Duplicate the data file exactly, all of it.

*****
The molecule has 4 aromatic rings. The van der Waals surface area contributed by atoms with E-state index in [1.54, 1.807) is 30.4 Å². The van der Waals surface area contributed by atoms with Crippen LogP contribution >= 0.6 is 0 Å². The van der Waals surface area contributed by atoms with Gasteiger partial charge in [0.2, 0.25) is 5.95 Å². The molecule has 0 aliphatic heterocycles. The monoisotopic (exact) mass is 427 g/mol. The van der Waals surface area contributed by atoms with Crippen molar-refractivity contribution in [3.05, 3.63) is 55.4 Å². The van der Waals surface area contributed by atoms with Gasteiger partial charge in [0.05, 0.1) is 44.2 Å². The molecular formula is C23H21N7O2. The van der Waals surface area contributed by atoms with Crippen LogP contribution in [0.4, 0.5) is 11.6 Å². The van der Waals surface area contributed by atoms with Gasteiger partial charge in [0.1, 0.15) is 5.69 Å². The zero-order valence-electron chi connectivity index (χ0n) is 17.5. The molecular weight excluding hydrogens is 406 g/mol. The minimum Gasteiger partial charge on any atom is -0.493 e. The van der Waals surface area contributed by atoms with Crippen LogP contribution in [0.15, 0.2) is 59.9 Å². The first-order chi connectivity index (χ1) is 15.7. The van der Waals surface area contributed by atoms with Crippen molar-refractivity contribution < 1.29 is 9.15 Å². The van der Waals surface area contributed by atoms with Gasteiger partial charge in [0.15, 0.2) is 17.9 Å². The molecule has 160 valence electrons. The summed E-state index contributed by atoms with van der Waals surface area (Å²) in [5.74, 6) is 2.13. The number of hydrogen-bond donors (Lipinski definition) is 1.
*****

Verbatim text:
The molecule has 4 aromatic rings. The van der Waals surface area contributed by atoms with E-state index in [1.54, 1.807) is 30.4 Å². The van der Waals surface area contributed by atoms with Crippen LogP contribution >= 0.6 is 0 Å². The van der Waals surface area contributed by atoms with Gasteiger partial charge in [0.2, 0.25) is 5.95 Å². The molecule has 0 aliphatic heterocycles. The monoisotopic (exact) mass is 427 g/mol. The van der Waals surface area contributed by atoms with Crippen molar-refractivity contribution in [3.05, 3.63) is 55.4 Å². The van der Waals surface area contributed by atoms with Gasteiger partial charge in [0.05, 0.1) is 44.2 Å². The molecular formula is C23H21N7O2. The van der Waals surface area contributed by atoms with Crippen LogP contribution in [0.4, 0.5) is 11.6 Å². The van der Waals surface area contributed by atoms with Gasteiger partial charge in [0.1, 0.15) is 5.69 Å². The zero-order valence-electron chi connectivity index (χ0n) is 17.5. The molecular weight excluding hydrogens is 406 g/mol. The minimum Gasteiger partial charge on any atom is -0.493 e. The van der Waals surface area contributed by atoms with Crippen LogP contribution in [0.15, 0.2) is 59.9 Å². The first-order chi connectivity index (χ1) is 15.7. The van der Waals surface area contributed by atoms with Crippen molar-refractivity contribution < 1.29 is 9.15 Å². The van der Waals surface area contributed by atoms with Gasteiger partial charge in [0.15, 0.2) is 17.9 Å². The molecule has 160 valence electrons. The summed E-state index contributed by atoms with van der Waals surface area (Å²) in [5.74, 6) is 2.13. The number of hydrogen-bond donors (Lipinski definition) is 1.